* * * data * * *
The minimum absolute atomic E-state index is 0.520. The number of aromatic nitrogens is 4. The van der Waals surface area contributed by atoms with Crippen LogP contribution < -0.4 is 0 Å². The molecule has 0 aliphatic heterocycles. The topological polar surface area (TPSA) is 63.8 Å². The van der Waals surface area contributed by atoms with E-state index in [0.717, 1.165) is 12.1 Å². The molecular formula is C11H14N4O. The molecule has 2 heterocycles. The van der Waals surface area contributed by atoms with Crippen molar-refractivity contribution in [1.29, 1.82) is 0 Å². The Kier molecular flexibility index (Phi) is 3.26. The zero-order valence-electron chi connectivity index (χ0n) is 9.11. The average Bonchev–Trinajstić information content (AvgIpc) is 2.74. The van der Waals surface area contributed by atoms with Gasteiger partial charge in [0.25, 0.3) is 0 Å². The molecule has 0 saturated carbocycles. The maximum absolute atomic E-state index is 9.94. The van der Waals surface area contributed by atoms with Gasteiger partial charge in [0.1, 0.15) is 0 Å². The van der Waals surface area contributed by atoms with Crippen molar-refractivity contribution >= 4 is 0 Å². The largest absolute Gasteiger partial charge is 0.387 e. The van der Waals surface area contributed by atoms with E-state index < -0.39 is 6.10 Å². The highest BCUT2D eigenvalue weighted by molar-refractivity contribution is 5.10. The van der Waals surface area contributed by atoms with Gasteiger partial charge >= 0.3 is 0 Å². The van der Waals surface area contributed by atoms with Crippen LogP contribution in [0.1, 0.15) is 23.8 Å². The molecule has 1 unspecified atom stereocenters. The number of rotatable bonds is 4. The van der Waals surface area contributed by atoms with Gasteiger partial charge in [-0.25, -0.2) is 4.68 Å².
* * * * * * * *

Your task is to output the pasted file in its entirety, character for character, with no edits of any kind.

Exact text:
The minimum absolute atomic E-state index is 0.520. The number of aromatic nitrogens is 4. The van der Waals surface area contributed by atoms with Crippen LogP contribution < -0.4 is 0 Å². The molecule has 0 aliphatic heterocycles. The topological polar surface area (TPSA) is 63.8 Å². The van der Waals surface area contributed by atoms with E-state index in [0.717, 1.165) is 12.1 Å². The molecular formula is C11H14N4O. The molecule has 2 heterocycles. The van der Waals surface area contributed by atoms with Crippen molar-refractivity contribution in [1.29, 1.82) is 0 Å². The Kier molecular flexibility index (Phi) is 3.26. The zero-order valence-electron chi connectivity index (χ0n) is 9.11. The average Bonchev–Trinajstić information content (AvgIpc) is 2.74. The van der Waals surface area contributed by atoms with Gasteiger partial charge in [0.25, 0.3) is 0 Å². The molecule has 0 saturated carbocycles. The maximum absolute atomic E-state index is 9.94. The van der Waals surface area contributed by atoms with Gasteiger partial charge in [0.1, 0.15) is 0 Å². The van der Waals surface area contributed by atoms with Crippen molar-refractivity contribution >= 4 is 0 Å². The largest absolute Gasteiger partial charge is 0.387 e. The van der Waals surface area contributed by atoms with E-state index < -0.39 is 6.10 Å². The highest BCUT2D eigenvalue weighted by molar-refractivity contribution is 5.10. The van der Waals surface area contributed by atoms with Gasteiger partial charge >= 0.3 is 0 Å². The van der Waals surface area contributed by atoms with Crippen LogP contribution in [0.1, 0.15) is 23.8 Å². The molecule has 1 unspecified atom stereocenters. The number of rotatable bonds is 4. The van der Waals surface area contributed by atoms with Gasteiger partial charge in [-0.25, -0.2) is 4.68 Å².